Letters

Letters 07-21-2014

Disheartened

While observing Fox News, it was disheartening to see what their viewers were subjected to. It seems the Republicans’ far right wing extremists are conveying their idealistic visions against various nationalities, social diversities or political beliefs with an absence of emotion concerning women’s health issues, children’s rights, voter suppression, Seniors, Social Security, Medicare and Medicaid...

Things That Matter

All of us in small towns and large not only have the right to speak on behalf of our neighbors and ourselves, we have the duty and responsibility to do so -- and 238 years ago, we made a clear Declaration to do just that...

An Anecdote Driven Mind

So, is Thomas Kachadurian now the Northern Express’ official resident ranter? His recent factfree, hard-hearted column suggests it. While others complain about the poor condition of Michigan’s roads and highways, he rants against those we employ to fix them...

No On Prop 1

Are we being conned? Are those urging us to say “yes” to supposedly ”revenue neutral” ballot proposal 1 on August 5 telling us all the pertinent facts? Proposal 1 would eliminate the personal property tax businesses pay to local governments, replacing its revenue with a share of Michigan’s 6 percent use tax paid by us all on out-of-state purchases, hotel accommodations, some equipment rentals, and telecommunications...

Fix VA Tragedy

The problems within the Veterans Administration identified under former President Bush continue to hinder the delivery of quality health care to the influx of physically wounded and emotionally damaged young men and women...

Women Take Note

I find an interesting link between the Supreme Court Hobby Lobby and the crisis on the southern border. Angry protesters shout at children to go home. These children are scared, tired, hungry and thirsty, sent to US prisons awaiting deportation to a country where they may very likely be killed...


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. . . .

Marriage survival tips ( for husbands)

George Foster - January 12th, 2006
How did weddings suddenly become a high-end, growth industry?
In the 1960s and 1970s, most marriage ceremonies I attended consisted of  barefootin’ on the beach and other creative, casual affairs. The newlyweds gratefully received my standard gift of freshly baked, whole-grain bread along with candles, incense, and love beads from others. 
By 2005, though, more than two million weddings were performed in the U.S. with an average price tag of $25,000 each. Just try bringing a gift of homemade bread to one of these costly, highly choreographed events now. 
I, too, was recently engaged, married, honeymooned and settled into living happily ever. Married life is great, but I found little focus of weddings and the aftermath relates to the groom and his needs. If so, wedding ceremonies would last ten minutes and receptions would go into the wee hours of the morning at a nightclub, filled with billiard games, bratwursts, wild music, and sports on wide-screen TVs.
Even our newspaper has devoted this issue to the theme of brides, wives, and women in general  - what they want and how to get it. Yet, who thinks of the husband... until it is too late? It takes two to tango - grooms are human beings, too.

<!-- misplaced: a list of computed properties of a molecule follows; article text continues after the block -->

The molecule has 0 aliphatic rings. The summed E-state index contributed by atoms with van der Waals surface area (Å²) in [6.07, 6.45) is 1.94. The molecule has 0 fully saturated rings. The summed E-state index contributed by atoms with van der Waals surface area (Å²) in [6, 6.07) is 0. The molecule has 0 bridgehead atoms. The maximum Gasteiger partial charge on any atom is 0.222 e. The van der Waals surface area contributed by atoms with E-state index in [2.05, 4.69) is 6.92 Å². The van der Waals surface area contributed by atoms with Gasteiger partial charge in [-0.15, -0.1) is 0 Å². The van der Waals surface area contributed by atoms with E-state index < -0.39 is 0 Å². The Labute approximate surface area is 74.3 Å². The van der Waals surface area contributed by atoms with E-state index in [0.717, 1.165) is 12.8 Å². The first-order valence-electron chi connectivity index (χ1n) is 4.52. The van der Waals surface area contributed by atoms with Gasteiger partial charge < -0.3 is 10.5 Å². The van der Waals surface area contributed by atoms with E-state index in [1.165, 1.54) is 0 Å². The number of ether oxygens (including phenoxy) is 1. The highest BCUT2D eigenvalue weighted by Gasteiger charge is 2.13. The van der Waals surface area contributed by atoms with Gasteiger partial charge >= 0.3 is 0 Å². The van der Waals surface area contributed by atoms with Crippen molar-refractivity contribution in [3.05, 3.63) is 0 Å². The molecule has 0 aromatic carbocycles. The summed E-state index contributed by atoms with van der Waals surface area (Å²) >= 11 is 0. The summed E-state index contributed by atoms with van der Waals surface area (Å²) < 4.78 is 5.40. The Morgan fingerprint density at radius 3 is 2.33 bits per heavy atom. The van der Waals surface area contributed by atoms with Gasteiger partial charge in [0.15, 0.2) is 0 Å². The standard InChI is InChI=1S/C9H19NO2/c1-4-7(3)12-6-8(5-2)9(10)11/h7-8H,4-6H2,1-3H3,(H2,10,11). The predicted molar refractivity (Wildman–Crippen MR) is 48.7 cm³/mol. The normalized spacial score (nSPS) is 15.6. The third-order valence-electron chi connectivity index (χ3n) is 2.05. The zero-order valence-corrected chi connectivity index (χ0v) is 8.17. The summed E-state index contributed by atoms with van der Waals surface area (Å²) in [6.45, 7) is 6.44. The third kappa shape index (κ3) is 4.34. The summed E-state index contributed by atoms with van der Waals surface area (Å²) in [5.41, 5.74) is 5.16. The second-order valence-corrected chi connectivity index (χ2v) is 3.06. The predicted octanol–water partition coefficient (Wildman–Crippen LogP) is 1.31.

As a newlywed and recent groom, no one will ever ask me for marriage advice. I’m going to give it anyway. The following is a post-wedding survival list... for husbands. I only wish someone had passed on these suggestions to me.
First, guys - learn to enjoy showering with cucumber-apricot body lotion or honey nectar oils and the like. Old-fashioned bars of soap apparently are not available to married couples. Just remember, there is nothing wrong with smelling like a coconut when leaving the house in the morning. Other married men are simultaneously marching around like one big salad, proudly emanating scents of the many varieties of fruits and vegetables.   
Also, now is the time to discover the joys of diversifying your wardrobe. My approach previously focused on an efficient lifestyle: wearing the same jeans and tee-shirts everyday until a little ripe or worn out. I found this simplified strategy saved on laundry and clothing costs, not to mention valuable time in decision-making. 
My wife’s gifts of clothing and strong suggestions gradually resulted in me seeing the light - I now change my clothes EVERY DAY. I also wear sweaters, clean underwear, and am thinking about learning to iron. My progress has advanced to the point of spending seconds each day coordinating the colors of my wardrobe ensemble. All bachelors out there should begin doing the same.
The satisfaction gained from doing domestic chores was another important lesson for me. Before marriage, I didn’t realize the benefits of scrubbing bathrooms and sweeping floors more than once a decade. Who would have guessed that making the bed each morning could be such a delight?  Despite a previous aversion to washing dishes after each meal, I now enjoy performing this task - almost as much as cleaning bathrooms and making the bed.
My most important suggestion for those being healed of bachelorhood is to find an excellent partner like I did. Despite the adjustments mentioned above, I married Northern Michigan’s sweetest, kindest woman. 
And she definitely deserves a purple heart for attempting to civilize me.


 





 
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